After that, I attended Charlie Glickman’s session, “How to Be a Top Presenter”. And he specifically used the word “Top”, as in “one who runs the scene”, because he sees teaching sexuality to a group of adults as “topping them” – providing a safe space for them to go from point A to point B. It gave me some reminders of educational tools I used to use more often, that have fallen by the wayside; mostly, making sure to create a “container” for the class – setting group agreements, talking about confidentiality, and articulating goals for the class. And he even called me on my excuse – that it takes time away from the actual subject matter – but he reminded me that if people are too nervous to learn/share/experiment, then more material won’t help them any. After years of fighting the idea of using Power Point in my classes, he finally won me over; so I’m going to start experimenting with it in some of my upcoming gigs. I took copious notes, and am finally excited to revisit some of my more popular classes and see how I can revamp them to make them even better.

I took a break for most of the rest of the afternoon, having gotten up very early and not having a lot of sleep the night before. I did catch lunch with my friend Mako, and got to meet some of the other people who have been on his podcast, which was a lot of fun. (Also, seeing Rave try tapas for the first time. She is so sheltered when it comes to food!)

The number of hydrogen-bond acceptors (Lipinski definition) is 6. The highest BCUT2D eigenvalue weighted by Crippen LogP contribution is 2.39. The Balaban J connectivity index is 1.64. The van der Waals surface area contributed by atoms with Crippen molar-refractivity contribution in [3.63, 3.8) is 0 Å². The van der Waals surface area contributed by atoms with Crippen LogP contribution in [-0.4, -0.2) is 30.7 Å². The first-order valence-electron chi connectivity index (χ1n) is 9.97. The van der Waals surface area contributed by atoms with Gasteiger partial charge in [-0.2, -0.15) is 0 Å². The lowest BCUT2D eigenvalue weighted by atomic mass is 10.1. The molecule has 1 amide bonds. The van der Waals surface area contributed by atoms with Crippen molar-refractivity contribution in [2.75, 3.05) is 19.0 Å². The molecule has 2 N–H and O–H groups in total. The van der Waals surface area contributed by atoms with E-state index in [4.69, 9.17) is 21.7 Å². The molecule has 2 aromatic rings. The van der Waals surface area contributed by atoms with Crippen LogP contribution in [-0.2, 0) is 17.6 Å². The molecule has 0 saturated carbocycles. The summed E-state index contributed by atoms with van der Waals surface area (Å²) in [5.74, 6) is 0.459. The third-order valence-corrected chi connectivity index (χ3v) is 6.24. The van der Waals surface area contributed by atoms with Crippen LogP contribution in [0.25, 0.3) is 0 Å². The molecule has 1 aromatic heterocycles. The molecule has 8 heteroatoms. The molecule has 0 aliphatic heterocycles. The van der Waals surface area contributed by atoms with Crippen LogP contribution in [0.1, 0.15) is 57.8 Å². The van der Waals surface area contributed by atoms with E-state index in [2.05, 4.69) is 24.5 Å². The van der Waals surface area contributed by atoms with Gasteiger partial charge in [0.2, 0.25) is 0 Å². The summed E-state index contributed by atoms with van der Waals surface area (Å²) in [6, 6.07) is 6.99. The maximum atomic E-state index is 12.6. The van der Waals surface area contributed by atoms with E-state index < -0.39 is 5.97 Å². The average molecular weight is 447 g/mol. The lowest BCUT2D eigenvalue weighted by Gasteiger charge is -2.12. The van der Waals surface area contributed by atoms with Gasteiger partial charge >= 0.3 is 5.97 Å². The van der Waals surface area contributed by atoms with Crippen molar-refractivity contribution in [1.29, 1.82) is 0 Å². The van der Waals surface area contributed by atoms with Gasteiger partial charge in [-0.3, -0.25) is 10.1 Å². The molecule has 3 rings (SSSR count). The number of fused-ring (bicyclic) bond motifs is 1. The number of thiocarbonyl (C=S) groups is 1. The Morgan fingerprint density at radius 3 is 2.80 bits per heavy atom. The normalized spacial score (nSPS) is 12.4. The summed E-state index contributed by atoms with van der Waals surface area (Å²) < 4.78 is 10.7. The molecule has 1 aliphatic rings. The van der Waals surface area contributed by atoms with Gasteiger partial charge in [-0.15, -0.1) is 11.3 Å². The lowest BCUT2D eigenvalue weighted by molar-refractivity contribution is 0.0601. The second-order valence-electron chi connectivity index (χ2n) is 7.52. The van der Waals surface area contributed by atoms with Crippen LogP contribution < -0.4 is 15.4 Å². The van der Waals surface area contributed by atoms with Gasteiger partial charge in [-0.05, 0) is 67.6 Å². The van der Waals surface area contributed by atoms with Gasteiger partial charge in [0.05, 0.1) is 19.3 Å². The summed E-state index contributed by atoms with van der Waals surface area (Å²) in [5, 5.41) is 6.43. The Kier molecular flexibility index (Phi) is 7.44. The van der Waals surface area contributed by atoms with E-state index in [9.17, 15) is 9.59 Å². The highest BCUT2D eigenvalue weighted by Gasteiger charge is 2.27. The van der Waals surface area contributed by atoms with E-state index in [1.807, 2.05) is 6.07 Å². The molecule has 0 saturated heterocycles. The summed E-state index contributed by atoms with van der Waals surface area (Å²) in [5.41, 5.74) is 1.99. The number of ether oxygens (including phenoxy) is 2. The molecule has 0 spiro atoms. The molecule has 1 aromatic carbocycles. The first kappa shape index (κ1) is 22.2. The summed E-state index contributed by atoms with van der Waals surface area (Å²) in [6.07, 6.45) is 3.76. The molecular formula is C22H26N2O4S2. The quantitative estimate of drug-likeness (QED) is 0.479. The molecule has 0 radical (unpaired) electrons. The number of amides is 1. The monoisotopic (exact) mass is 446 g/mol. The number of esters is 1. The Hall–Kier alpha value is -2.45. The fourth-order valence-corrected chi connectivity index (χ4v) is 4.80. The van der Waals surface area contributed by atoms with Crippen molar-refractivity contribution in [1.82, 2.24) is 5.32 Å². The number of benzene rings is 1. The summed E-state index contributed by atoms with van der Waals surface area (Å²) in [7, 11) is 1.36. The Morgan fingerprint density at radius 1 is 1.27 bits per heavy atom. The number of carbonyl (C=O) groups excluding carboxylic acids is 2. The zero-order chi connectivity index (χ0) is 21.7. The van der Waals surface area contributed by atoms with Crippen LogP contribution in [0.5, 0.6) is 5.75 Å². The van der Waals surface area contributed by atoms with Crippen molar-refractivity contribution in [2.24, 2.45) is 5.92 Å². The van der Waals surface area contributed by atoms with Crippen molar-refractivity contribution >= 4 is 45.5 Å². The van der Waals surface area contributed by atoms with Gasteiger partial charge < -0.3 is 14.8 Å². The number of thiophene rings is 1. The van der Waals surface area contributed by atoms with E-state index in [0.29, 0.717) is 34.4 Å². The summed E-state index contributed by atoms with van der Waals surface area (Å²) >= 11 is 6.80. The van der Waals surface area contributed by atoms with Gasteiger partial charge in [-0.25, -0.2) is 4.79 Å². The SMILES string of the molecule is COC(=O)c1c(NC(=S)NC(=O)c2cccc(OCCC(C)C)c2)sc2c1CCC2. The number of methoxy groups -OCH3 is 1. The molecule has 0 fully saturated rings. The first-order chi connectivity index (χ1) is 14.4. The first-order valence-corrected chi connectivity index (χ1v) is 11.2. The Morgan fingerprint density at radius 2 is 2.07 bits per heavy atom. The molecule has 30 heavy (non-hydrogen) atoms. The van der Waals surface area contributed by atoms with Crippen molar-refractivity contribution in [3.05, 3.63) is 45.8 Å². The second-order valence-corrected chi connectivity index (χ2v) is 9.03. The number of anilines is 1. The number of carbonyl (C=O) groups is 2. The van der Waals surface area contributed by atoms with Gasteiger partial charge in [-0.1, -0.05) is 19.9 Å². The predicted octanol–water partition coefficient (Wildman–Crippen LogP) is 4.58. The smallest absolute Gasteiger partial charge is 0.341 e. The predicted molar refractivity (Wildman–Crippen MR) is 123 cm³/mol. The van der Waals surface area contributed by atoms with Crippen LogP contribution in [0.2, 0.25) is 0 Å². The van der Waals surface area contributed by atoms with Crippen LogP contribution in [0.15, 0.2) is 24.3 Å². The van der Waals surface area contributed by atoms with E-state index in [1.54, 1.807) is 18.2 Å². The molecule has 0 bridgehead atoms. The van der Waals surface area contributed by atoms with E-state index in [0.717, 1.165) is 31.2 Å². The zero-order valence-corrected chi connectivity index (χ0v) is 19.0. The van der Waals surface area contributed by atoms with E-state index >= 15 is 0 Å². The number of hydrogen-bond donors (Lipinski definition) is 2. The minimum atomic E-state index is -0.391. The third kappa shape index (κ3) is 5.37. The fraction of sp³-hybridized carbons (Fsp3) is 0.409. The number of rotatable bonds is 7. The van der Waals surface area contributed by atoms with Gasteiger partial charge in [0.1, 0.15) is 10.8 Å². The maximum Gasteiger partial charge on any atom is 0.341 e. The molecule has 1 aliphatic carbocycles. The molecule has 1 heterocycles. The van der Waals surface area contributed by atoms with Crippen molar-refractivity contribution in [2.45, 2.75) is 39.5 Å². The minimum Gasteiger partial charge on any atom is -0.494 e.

That night, we attempted to attend the “Sexy Soiree”, but it was in a very small room and we couldn’t maneuver around at all. I am very unused to being a wallflower at parties, but it was really the only place where the chair would fit without being in everyone’s way. So we opted to go down to Sexy Bingo, which was not at all what I expected – I assumed it would be yet another awkward ice breaker where you had to walk up to people in order to fill out your card. No Siree! This was a raucous, actual Bingo Game with cards and beans and prizes! It was hosted by Ducky Doolittle, who was just the right mix of sexy, silly, and engaging; and the rep from Sportsheets kept coming in with more and more prizes. I came away with a lovely purple silicone cock ring. Now I just need to find someone to use it with!

Sunday was full of great stuff, too. I was late to Reid Mihalko‘s talk about how to make money as a sex educator and presenter, but I was still able to get some stellar ideas. I also had a huge revelation in his class – the way to make money as a presenter does not lie in asking events to pay more money for your classes! Reid’s mantra throughout the class was “The information I am giving away is priceless!” Instead, he filled my head with a million ideas on how to monetize my work, both as a shaman and as a sex educator. You’ll very likely see a lot of these ideas manifest here on Sex, Gods, and Rock Stars in the future, so I won’t ruin the surprise! He even gave me really good advice personally, on how to stand out in a glutted field; I have frequently bemoaned that although many people see me as an expert on Needle and Blood Play, I am never, ever asked to teach these subjects; there are just too many people doing so, and I have so many other classes to choose from, events tend to choose people who have less diversity to teach them. But that shouldn’t be the reason you choose someone to teach something as dangerous and complicated as blood play; you should be choosing people based on their ability. So I have some work to do to make sure more event organizers and programming director understand this and start booking me for those classes as much as any other.